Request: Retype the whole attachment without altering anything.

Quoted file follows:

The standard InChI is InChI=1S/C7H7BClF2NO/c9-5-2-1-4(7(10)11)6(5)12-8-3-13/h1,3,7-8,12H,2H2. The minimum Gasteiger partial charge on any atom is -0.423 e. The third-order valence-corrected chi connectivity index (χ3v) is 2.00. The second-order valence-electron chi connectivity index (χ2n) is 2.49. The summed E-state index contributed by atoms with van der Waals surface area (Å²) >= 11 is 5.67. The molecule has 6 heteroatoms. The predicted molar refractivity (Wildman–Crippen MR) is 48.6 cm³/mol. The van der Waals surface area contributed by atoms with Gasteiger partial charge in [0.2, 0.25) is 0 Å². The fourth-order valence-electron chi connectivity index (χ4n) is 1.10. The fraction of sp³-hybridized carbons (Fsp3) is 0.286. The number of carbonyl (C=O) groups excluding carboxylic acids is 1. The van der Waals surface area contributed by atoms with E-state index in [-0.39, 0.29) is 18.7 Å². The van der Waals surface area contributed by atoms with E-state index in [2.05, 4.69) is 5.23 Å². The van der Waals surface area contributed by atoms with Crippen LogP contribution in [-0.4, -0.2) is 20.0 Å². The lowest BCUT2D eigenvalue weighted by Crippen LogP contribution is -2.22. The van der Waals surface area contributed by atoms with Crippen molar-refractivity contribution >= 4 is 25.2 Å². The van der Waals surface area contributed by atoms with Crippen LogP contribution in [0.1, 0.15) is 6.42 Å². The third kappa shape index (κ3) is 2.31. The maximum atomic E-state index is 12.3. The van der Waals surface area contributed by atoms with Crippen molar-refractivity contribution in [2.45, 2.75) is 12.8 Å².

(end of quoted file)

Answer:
The standard InChI is InChI=1S/C7H7BClF2NO/c9-5-2-1-4(7(10)11)6(5)12-8-3-13/h1,3,7-8,12H,2H2. The minimum Gasteiger partial charge on any atom is -0.423 e. The third-order valence-corrected chi connectivity index (χ3v) is 2.00. The second-order valence-electron chi connectivity index (χ2n) is 2.49. The summed E-state index contributed by atoms with van der Waals surface area (Å²) >= 11 is 5.67. The molecule has 6 heteroatoms. The predicted molar refractivity (Wildman–Crippen MR) is 48.6 cm³/mol. The van der Waals surface area contributed by atoms with Gasteiger partial charge in [0.2, 0.25) is 0 Å². The fourth-order valence-electron chi connectivity index (χ4n) is 1.10. The fraction of sp³-hybridized carbons (Fsp3) is 0.286. The number of carbonyl (C=O) groups excluding carboxylic acids is 1. The van der Waals surface area contributed by atoms with E-state index in [-0.39, 0.29) is 18.7 Å². The van der Waals surface area contributed by atoms with E-state index in [2.05, 4.69) is 5.23 Å². The van der Waals surface area contributed by atoms with Crippen LogP contribution in [-0.4, -0.2) is 20.0 Å². The lowest BCUT2D eigenvalue weighted by Crippen LogP contribution is -2.22. The van der Waals surface area contributed by atoms with Crippen molar-refractivity contribution >= 4 is 25.2 Å². The van der Waals surface area contributed by atoms with Crippen LogP contribution in [0.1, 0.15) is 6.42 Å². The third kappa shape index (κ3) is 2.31. The maximum atomic E-state index is 12.3. The van der Waals surface area contributed by atoms with Crippen molar-refractivity contribution in [2.45, 2.75) is 12.8 Å².